Many commentators expect that Ireland, in the absence of a general economic upturn, will also require a second bailout given that our Debt/GNP ratio, which excludes multi-national profits, currently exceeds140 percent.
It is high time to start thinking outside the box and to do a deal with the Devil, i.e. get the more realistic and enlightened IMF to underwrite fully any possible second bailout, instead of relying on the restrictive European Stability Mechanism.
On the foot of this, new terms should be imposed on bondholders and promissory notes, thereby easing the task of sorting out the self-inflicted domestic deficit.
Based on Iceland's rapid recovery from its crisis, we could transform that derogatory phrase - "The difference between Iceland and Ireland is one letter and six months" - into something much more positive. The alternative seems to be death by a thousand cuts, like Greece, with no certainty of recovery.
Letter published in the Sunday Business Post on 5th March 2012.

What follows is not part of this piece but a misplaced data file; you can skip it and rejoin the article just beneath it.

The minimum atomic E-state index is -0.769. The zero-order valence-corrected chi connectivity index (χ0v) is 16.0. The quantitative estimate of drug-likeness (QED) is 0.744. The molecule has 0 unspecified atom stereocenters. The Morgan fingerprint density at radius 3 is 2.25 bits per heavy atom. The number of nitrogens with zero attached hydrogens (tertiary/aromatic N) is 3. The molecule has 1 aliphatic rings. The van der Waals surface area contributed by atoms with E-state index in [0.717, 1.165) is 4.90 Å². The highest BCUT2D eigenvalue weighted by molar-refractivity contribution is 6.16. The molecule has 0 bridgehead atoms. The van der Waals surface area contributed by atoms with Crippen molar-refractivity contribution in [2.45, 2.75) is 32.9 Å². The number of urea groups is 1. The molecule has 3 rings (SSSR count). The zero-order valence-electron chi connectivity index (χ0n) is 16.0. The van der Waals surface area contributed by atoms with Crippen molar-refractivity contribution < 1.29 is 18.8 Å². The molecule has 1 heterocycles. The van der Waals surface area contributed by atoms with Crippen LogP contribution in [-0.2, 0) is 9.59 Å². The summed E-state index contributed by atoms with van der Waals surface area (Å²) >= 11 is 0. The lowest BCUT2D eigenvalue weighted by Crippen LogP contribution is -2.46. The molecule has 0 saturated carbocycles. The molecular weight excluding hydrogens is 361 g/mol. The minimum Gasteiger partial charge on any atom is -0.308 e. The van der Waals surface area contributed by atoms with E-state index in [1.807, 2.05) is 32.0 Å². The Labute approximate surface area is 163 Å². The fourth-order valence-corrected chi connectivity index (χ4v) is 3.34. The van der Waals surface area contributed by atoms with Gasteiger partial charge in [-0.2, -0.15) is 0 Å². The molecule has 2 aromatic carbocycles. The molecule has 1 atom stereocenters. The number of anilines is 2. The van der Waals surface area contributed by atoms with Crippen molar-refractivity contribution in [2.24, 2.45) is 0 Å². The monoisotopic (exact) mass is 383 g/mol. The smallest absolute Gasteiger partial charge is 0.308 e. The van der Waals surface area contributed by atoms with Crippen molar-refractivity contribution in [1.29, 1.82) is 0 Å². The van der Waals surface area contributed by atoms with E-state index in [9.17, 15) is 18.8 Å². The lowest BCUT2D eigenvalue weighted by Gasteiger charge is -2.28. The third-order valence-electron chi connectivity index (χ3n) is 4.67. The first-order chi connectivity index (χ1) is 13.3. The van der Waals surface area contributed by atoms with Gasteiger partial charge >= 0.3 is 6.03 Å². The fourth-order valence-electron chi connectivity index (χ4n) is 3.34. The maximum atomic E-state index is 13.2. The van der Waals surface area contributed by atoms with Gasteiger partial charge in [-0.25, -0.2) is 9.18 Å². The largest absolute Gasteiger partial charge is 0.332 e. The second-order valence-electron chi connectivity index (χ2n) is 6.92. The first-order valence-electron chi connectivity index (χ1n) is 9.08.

For me, a decision to vote yes in the forthcoming referendum will hinge on the willingness of the EU and ECB to assume responsibility for the cost of bailing out Anglo. I appreciate that if Ireland votes No, we will be denied access to the restrictive European Stability Mechanism in the highly likely event that a second bailout is needed.
To address this, the country should turn directly to the more realistic and enlightened IMF and, with its support, impose tough new conditions on the promissory notes and get on with the task of sorting out the self-inflicted domestic deficit.
Letter published in the Irish Times on Friday 3rd March 2012.
Congratulations are due to the National Treasury Management Agency for creating a diversionary bond swap on the very day that it extracts €1.25 billion from our pockets to repay bonds in a defunct bank.
Any chance that Ireland could avail of the new bankruptcy proposals given that it has an unsustainable level of debt and clearly falls into the "can't pay" category?
Letter published in the Irish Times on 27th January 2012.